By Alison DaRosa, San Diego Union-Tribune -- You can teach an old dog new tricks. At least that’s what skier friends kept telling me.

I hadn’t skied in 20 years — and even back then I was no whiz kid. But pals insisted it’s easier now. Shorter, fatter parabolic skis make a world of difference, they promised. Boots aren’t the torture tools they used to be; today they’re custom molded to fit your feet — and even can be equipped with battery powered heaters. Ski instruction is better too, they pledged: kinder, gentler and not taught exclusively by teenage daredevils.

So I decided to go for it.

There are 11 ski resorts within an hour’s drive of the Salt Lake City airport — and they get an average of 500 inches of snow annually. I planned a couple of nights at three resorts — Alta, Deer Valley and Sundance — figuring I’d have plenty to keep me happy if skiing didn’t work out.


“If you’re going to relearn to ski, why not go to Alta, where all they do is ski?” said Joe Johnson, a social media friend and expert skier. “It’s been that way for 75 years.”

Alta is old school — a skiers’ classic. No glitz. No snowboarders. There are no chain hotels or mega resorts here — just a few condos and five lodges that include breakfast and dinner in accommodations packages. Room amenities include humidifiers and boot warmers. The place is about skiing — not night life.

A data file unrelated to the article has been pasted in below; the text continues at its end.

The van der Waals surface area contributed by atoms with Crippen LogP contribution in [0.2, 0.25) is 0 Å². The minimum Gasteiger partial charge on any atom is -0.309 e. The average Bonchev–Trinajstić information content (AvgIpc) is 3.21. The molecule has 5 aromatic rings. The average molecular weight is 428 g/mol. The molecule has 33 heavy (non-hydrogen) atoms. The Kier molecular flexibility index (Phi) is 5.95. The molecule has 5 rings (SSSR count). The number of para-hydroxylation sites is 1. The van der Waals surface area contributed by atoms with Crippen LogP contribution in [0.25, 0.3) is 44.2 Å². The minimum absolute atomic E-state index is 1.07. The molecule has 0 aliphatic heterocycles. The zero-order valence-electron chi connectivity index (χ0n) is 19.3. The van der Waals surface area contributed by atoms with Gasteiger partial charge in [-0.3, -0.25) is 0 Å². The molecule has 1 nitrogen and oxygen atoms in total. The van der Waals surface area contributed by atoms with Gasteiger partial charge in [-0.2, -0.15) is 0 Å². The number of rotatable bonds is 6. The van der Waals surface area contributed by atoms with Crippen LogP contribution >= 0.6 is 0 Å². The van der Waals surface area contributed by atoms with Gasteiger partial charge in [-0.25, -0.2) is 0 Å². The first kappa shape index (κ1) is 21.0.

With its base at 8,530 feet elevation at the head of Little Cottonwood Canyon, Alta is high and ultradry. When the sun blazes here, snow doesn’t turn to slush; it evaporates. Visitors get 2,200 ski-able acres of what locals call “the greatest snow on Earth.”

The snow was perfect on the sunny spring morning I skittishly hit the slopes. Instructor Art McNeally was gentle. And friends had been right about the changes in skis.

“Imagine carrying a 12-foot-long two-by-four down the road,” said Carson Wolfe, who fit my rental skis. “Now imagine carrying a yardstick. Which one would you have more control over?”

Wolfe gave me a pair of skis only 142 centimeters long — about 4 feet 8 inches, a half-foot shorter than I am. “With a lot less underfoot, you’ll have a lot more control,” he promised.

McNeally started me out on the rope tow. At the top of our bunny hill, I watched 5-year-old Aubrey Peterson practicing her “pizza” (my generation called it a snow plow) and her “french fries” (parallel skiing).

“Let’s go,” McNeally smiled, taking off. With no time to think, I followed. It was easier than I’d expected. After a couple more rope tow runs, we headed off to a chair lift. (Alta is for serious skiers, but 65 percent of runs are designed for beginners and intermediates.)

The snow was even better up top — and before long I was gaining confidence, carving tighter turns, feeling great about my progress.

By the time we stopped at Collins Grill at mid-mountain, for a lunch of Utah trout sautéed in lemon dill butter, I was giddy with exhaustion.

So was Marybeth Bond, a Bay Area visitor savoring her first day on skis in two years. “Oh, I’m such a good skier,” she giggled. “It’s the snow. It’s perfect.”